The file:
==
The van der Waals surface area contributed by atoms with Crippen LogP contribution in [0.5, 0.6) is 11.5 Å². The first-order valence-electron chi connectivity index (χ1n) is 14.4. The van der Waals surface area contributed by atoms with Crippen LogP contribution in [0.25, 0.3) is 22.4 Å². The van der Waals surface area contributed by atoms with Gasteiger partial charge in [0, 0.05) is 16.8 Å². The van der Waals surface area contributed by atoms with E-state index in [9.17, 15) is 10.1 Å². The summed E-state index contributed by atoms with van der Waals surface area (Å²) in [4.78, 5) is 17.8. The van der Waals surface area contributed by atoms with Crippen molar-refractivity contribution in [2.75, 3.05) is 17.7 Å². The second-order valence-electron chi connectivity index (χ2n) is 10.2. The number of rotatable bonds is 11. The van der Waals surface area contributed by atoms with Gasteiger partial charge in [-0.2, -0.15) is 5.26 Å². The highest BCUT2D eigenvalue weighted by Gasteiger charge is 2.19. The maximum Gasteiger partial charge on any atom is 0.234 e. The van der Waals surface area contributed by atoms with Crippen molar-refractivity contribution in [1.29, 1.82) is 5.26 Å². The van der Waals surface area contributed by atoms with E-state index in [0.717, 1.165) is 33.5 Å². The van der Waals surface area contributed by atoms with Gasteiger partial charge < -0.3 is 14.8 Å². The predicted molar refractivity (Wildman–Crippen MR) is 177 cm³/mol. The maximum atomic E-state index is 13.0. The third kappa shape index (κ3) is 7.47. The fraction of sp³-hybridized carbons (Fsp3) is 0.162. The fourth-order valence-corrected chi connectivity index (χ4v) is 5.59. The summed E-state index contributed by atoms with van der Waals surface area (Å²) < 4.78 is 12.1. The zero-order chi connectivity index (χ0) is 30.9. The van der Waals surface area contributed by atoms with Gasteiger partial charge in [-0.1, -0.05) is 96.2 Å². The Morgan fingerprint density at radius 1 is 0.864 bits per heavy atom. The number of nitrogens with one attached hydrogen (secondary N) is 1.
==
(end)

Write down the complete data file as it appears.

The van der Waals surface area contributed by atoms with Crippen LogP contribution in [0.5, 0.6) is 11.5 Å². The first-order valence-electron chi connectivity index (χ1n) is 14.4. The van der Waals surface area contributed by atoms with Crippen LogP contribution in [0.25, 0.3) is 22.4 Å². The van der Waals surface area contributed by atoms with Gasteiger partial charge in [0, 0.05) is 16.8 Å². The van der Waals surface area contributed by atoms with E-state index in [9.17, 15) is 10.1 Å². The summed E-state index contributed by atoms with van der Waals surface area (Å²) in [4.78, 5) is 17.8. The van der Waals surface area contributed by atoms with Crippen molar-refractivity contribution in [2.75, 3.05) is 17.7 Å². The second-order valence-electron chi connectivity index (χ2n) is 10.2. The number of rotatable bonds is 11. The van der Waals surface area contributed by atoms with Gasteiger partial charge in [-0.2, -0.15) is 5.26 Å². The highest BCUT2D eigenvalue weighted by Gasteiger charge is 2.19. The maximum Gasteiger partial charge on any atom is 0.234 e. The van der Waals surface area contributed by atoms with Crippen molar-refractivity contribution in [1.29, 1.82) is 5.26 Å². The van der Waals surface area contributed by atoms with E-state index in [0.717, 1.165) is 33.5 Å². The van der Waals surface area contributed by atoms with Gasteiger partial charge < -0.3 is 14.8 Å². The predicted molar refractivity (Wildman–Crippen MR) is 177 cm³/mol. The maximum atomic E-state index is 13.0. The third kappa shape index (κ3) is 7.47. The fraction of sp³-hybridized carbons (Fsp3) is 0.162. The fourth-order valence-corrected chi connectivity index (χ4v) is 5.59. The summed E-state index contributed by atoms with van der Waals surface area (Å²) < 4.78 is 12.1. The zero-order chi connectivity index (χ0) is 30.9. The van der Waals surface area contributed by atoms with Gasteiger partial charge in [-0.1, -0.05) is 96.2 Å². The Morgan fingerprint density at radius 1 is 0.864 bits per heavy atom. The number of nitrogens with one attached hydrogen (secondary N) is 1.